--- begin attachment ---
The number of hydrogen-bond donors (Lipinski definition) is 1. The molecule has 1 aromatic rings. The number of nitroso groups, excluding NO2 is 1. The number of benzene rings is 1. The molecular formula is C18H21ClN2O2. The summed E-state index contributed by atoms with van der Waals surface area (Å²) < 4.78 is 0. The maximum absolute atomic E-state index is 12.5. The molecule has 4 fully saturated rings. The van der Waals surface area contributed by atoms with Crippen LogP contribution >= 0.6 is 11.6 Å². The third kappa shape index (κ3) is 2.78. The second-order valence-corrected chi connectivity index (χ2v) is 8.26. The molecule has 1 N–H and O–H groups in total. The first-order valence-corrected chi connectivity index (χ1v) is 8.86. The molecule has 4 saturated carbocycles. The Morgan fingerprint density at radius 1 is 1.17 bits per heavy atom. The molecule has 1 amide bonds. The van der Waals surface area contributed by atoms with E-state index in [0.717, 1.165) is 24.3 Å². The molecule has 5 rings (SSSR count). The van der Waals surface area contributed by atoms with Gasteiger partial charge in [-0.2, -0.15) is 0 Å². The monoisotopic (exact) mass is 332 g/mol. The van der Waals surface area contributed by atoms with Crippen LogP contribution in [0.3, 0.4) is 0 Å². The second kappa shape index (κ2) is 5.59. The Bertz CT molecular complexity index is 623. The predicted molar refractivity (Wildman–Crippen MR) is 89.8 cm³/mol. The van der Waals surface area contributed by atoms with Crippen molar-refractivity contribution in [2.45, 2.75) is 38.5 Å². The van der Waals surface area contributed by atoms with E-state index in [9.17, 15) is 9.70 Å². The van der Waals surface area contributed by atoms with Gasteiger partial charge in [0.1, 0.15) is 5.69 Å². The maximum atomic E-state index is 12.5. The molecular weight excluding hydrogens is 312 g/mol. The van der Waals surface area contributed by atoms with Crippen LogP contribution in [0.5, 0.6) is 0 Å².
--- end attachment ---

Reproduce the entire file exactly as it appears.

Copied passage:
The number of hydrogen-bond donors (Lipinski definition) is 1. The molecule has 1 aromatic rings. The number of nitroso groups, excluding NO2 is 1. The number of benzene rings is 1. The molecular formula is C18H21ClN2O2. The summed E-state index contributed by atoms with van der Waals surface area (Å²) < 4.78 is 0. The maximum absolute atomic E-state index is 12.5. The molecule has 4 fully saturated rings. The van der Waals surface area contributed by atoms with Crippen LogP contribution >= 0.6 is 11.6 Å². The third kappa shape index (κ3) is 2.78. The second-order valence-corrected chi connectivity index (χ2v) is 8.26. The molecule has 1 N–H and O–H groups in total. The first-order valence-corrected chi connectivity index (χ1v) is 8.86. The molecule has 4 saturated carbocycles. The Morgan fingerprint density at radius 1 is 1.17 bits per heavy atom. The molecule has 1 amide bonds. The van der Waals surface area contributed by atoms with E-state index in [0.717, 1.165) is 24.3 Å². The molecule has 5 rings (SSSR count). The van der Waals surface area contributed by atoms with Gasteiger partial charge in [-0.2, -0.15) is 0 Å². The monoisotopic (exact) mass is 332 g/mol. The van der Waals surface area contributed by atoms with Crippen LogP contribution in [0.3, 0.4) is 0 Å². The second kappa shape index (κ2) is 5.59. The Bertz CT molecular complexity index is 623. The predicted molar refractivity (Wildman–Crippen MR) is 89.8 cm³/mol. The van der Waals surface area contributed by atoms with Crippen molar-refractivity contribution in [2.45, 2.75) is 38.5 Å². The van der Waals surface area contributed by atoms with E-state index in [9.17, 15) is 9.70 Å². The van der Waals surface area contributed by atoms with Gasteiger partial charge in [0.1, 0.15) is 5.69 Å². The maximum atomic E-state index is 12.5. The molecular weight excluding hydrogens is 312 g/mol. The van der Waals surface area contributed by atoms with Crippen LogP contribution in [0.5, 0.6) is 0 Å².